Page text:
Now, as I’ve pushed into more leadership and am faced with similar requests, I can empathize with Boss. I wouldn't be helping my teammates if I just solved each problem for them as it arose. That doesn't empower, that doesn't grow, that doesn't better the team.

Next time you run into a roadblock or obstacle and feel the urge to fire off an email to your partner or run to your manager for a quick solution, first ask yourself: Can I try to solve this on my own first (even if I know they probably have a quicker answer); Can I “figure it out” on my own before derailing someone else whose plate is already over-full?

Figure it out.



Connect With The "Why" To Get Important Things Done

Dan LeMoine

Yesterday I finished the "8 Strategies of Building A Culture That Sticks (or ‘Don’t Just Think About It, BE About It’)” and the 8th Strategy is: Connect Yourself (and Others) to The Why in order to truly bring to fruition the culture you desire. Here, I want to expound on this tactic a bit.

Here's a short and sweet video from the guys at Fizzle (of the above mentioned podcast) which explains this tactic very nicely. Podcast about why our work isn't getting done here:

[Serendipitously enough, I was then in the gym this afternoon and listening to one of my favorite podcasts on honest business building and the hosts hit on something that I think really drives home this approach of connecting with your why, which I'll touch on below. Watch video at right ==>]

When we (re)connect with our Why — the reason a project, objective, or to-do is important to our business — it legitimizes our otherwise non-urgent projects which often got deprioritized by all the urgent “fires" we are forced to put out in our organizations.

By connecting to the Why behind a given objective or project, we’re in essence building a business case (a strong rationale) for doing a thing, especially when that 'thing' falls into the important-but-not-urgent category. Let’s take this vague concept of culture as an example.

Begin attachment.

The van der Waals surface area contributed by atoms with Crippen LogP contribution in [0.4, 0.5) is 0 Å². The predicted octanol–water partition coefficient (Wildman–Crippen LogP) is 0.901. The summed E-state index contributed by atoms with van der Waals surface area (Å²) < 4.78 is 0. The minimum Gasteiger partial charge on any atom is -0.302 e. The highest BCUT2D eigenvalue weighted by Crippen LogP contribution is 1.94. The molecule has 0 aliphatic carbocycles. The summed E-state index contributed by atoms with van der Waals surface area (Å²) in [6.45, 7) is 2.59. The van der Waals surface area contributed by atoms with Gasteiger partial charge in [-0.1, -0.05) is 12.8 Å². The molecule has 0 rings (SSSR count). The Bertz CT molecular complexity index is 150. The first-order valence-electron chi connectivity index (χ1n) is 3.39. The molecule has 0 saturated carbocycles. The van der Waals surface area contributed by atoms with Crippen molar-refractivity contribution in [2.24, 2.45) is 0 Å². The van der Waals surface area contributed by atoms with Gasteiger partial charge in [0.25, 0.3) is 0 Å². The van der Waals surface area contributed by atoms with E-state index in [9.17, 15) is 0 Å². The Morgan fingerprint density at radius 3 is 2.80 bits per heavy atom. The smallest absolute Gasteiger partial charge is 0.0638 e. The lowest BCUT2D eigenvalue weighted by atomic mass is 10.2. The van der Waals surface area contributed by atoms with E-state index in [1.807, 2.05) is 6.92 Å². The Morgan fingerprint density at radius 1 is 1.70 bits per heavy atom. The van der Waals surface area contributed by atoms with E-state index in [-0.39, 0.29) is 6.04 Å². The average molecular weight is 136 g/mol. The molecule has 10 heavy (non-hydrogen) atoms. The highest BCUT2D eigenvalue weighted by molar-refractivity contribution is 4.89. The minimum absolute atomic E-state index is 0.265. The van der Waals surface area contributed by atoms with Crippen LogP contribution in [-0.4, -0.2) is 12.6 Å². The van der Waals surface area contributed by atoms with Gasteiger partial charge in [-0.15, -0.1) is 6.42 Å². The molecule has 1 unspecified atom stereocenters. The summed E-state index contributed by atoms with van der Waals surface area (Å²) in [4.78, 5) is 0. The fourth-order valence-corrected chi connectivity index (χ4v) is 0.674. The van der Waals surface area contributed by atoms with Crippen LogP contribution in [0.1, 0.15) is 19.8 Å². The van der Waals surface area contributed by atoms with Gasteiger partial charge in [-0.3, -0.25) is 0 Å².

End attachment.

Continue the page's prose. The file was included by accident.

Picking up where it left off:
In the theme of the previous post, forging a culture you can be proud of falls directly into this category of “important but not often urgent."

Work/team culture is an important thing. I think we can agree on that.

But I can tell you from my time trying to upstart my own venture — intangibles like culture and team morale and whether we’re “living our values” was hard to focus time and resources on when Survival and Urgency were the two modes we operated in most.

Each time I felt the urge to cancel our weekly team pow-wows — where we checked in, enjoyed organic coffee (roasted on premises!), and sharpened each other via Seth Godin’s Krypton Course — I had to reassure myself that this “culture stuff” matters. I had to remind myself that if I wanted to build an organization I was proud of, it was this stuff (ie. the pouring into our humans) that mattered more than the emails I needed to send, the potential partners I need to call, or the interns I needed to direct.

I had to connect to the Why behind pouring into my staff in order to push through the dip of doubt of doing the important-but-not-urgent thing.

Our values are only our values if they cost us something, remember.

How I've used this strategy in brand building

The Doulos Brand Platform is another example of a project where the Why is a primary motivating factor. I’m currently championing and spearheading this project, and in all candor, it’s been a struggle to see this thing to the finish line (because it’s important but never urgent).

[For reference: a brand platform is a guide to how we look, sound, and feel as a brand. It’s the things we believe as an organization and how those practically play out into our brand messaging and how others experience our story. It’s an intentional guide and important first step to making raving fans of our donors and supporters. To get a more visual idea, you can see amazing examples of this here and here.] 

In the begining, my motivating force behind building this brand platform was because it was fun and I was excited about running point on building a delightful brand experience like those of the organizations I look up to. Then, as my zeal naturally waned, and as others stopped asking me this project, it kept being pushed lower on my to-do list.

How will I ever get excited about this again and get it done? Maybe you've asked yourself the same question on certain projects you've started on as well.

I had to reconnect with WHY it is important to our organization. I had to revisit my belief that Doulos can be an enviable brand, and that a well thought out brand will be key to making raving fans. I had to remind myself that a delightfully designed brand is a repeateable and memorable brand. I had to remind myself that our message — a beautiful message of hope and transformation through education — truly matters, and that a consistent and intentional brand message helps to spread our story and multiply our impact.